Given this outcomes-focus, LOTI plays two roles. First, we work with London’s Environment, Housing and Social Care teams to ensure they’re aware of opportunities for smart city approaches to help deliver their goals. Second, we can help triage where a smart city approach is the right one. To achieve that, we use our Outcomes-Driven Methodology for Data Projects. This starts by identifying the real-world change we want to see, and then focuses on who could do something differently if they had access to better information. When we get to step of exploring what data is required, we encourage teams to first think about whether they can solve their problem using existing data sources, such as open data, council datasets, or data from corporates (e.g. using data from MasterCard and telcos to understand spending and movement patterns). If and only if those data sources can’t provide the required insights, we can then look to see if IoT technologies can fill the gap.
To give a tangible example, in the South London Partnership, they aim to predict and prevent flooding. To do that they can get rainfall data from the Met Office data, but they need a new data source to know which gullies are blocked. They therefore invested in sensors for those gully ways to provide the insights they need.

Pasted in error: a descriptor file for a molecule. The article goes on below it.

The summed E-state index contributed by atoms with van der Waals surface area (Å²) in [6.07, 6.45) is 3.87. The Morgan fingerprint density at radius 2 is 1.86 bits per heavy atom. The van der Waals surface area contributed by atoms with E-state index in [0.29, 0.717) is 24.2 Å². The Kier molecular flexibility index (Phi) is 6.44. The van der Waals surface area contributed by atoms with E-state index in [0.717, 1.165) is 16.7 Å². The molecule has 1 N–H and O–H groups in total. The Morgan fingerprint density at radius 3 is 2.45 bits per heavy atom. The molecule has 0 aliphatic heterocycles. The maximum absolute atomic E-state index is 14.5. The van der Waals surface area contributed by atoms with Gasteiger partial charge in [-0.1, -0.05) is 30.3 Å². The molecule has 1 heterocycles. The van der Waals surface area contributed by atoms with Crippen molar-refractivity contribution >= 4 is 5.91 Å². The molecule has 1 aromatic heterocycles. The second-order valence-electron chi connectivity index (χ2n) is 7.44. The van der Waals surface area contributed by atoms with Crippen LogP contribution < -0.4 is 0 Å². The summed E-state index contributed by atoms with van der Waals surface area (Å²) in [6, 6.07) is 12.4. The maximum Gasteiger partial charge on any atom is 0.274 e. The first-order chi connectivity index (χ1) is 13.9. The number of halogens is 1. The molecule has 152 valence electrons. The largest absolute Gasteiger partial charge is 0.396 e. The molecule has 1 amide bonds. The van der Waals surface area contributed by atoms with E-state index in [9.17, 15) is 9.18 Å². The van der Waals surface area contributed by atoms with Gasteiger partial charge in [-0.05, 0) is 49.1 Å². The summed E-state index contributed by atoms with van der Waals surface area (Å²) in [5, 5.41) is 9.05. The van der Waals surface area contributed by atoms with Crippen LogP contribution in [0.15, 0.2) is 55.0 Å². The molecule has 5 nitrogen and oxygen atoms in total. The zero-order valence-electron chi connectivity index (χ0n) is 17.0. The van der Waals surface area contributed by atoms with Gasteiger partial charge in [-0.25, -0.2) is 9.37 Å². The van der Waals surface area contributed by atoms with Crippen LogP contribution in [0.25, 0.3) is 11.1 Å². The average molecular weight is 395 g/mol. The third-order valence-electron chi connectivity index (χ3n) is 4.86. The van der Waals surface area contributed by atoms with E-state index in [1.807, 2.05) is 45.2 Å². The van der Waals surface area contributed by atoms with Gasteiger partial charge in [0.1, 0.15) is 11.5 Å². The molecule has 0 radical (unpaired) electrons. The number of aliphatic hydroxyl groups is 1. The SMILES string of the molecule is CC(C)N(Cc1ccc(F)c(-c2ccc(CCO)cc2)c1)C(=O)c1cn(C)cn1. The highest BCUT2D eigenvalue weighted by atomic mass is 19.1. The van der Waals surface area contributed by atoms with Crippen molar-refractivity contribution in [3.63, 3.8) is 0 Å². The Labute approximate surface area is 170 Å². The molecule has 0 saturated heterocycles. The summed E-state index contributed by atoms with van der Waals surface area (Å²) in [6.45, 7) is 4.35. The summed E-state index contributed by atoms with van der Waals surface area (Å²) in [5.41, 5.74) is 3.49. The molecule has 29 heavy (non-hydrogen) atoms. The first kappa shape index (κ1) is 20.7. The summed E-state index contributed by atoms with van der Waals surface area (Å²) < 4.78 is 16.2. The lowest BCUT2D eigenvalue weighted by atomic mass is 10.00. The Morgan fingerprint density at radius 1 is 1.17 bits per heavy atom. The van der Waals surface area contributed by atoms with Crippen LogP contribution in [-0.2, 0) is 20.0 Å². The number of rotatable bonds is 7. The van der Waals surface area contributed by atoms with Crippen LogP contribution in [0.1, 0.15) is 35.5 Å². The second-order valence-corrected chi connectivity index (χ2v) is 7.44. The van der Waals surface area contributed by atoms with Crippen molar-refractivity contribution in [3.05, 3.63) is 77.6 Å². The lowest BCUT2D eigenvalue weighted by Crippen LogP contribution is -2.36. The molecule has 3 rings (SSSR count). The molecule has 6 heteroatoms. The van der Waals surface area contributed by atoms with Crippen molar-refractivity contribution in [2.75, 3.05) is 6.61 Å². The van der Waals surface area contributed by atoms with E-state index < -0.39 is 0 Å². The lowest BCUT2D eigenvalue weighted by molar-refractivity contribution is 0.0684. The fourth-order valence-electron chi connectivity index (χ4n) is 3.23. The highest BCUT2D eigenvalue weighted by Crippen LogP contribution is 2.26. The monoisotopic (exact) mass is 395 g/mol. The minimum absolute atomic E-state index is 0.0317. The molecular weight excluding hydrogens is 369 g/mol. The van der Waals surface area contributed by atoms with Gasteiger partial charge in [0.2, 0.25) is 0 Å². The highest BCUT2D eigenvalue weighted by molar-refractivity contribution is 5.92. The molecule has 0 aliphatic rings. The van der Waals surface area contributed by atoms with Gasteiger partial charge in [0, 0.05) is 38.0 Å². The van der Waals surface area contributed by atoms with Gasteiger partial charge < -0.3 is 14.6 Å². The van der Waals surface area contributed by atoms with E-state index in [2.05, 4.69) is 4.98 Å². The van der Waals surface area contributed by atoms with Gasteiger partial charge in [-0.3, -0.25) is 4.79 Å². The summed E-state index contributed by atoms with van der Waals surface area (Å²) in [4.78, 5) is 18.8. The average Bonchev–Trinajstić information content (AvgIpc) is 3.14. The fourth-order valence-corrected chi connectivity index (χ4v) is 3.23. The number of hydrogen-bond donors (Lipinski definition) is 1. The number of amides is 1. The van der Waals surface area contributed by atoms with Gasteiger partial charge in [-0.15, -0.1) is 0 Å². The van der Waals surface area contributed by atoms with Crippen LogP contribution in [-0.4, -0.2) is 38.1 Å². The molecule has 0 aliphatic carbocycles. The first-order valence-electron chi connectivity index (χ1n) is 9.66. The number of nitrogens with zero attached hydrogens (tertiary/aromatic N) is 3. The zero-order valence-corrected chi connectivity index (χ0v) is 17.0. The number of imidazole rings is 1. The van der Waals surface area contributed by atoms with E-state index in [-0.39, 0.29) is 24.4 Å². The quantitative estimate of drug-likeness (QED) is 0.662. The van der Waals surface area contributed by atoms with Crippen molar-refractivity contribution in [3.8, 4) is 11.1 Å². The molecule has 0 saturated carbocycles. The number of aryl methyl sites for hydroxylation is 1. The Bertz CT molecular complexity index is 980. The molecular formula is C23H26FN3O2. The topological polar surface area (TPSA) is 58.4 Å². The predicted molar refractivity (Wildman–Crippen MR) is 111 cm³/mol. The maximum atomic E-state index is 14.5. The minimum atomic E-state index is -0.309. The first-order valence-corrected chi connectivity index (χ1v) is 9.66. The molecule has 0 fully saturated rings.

2 – Transparency and ethics are a must
Using technology and data responsibly is both the right thing to do and is also key to securing the support of residents, businesses, council colleagues and other partners. As a result, public engagement and transparency should be designed into the entire lifecycle of a smart city service. Publishing where, how and why smart technology is being used is a basic and easy to achieve first principle for transparency. Starting with clearly defined outcomes should make it easier to be transparent and clear when communicating ‘why’ the technology is being used.
A more holistic approach to ethics should take into account a broader engagement with residents to ensure that their views and expectations are take into consideration. Camden have engaged residents in the process developing a data charter that covers all aspects of the council use of data while Brent have set up an data ethics board that includes experts from the public and private sector alongside residents that provides scrutiny of council projects.
Ultimately smart city initiatives are likely to fail if they do not have the support of residents. Anyone hoping to use smart city methods owes it to both residents and to others running smart city projects to take an ethical approach. For example the use of privacy invasive technology such as facial recognition CCTV can have negative reputational impacts beyond the direct operator of the service. Smart city technology must meet the expectations of residents because it is the right thing to do and because without it the technology will likely fail to meet its outcome.
3 – We need to build the pan-London picture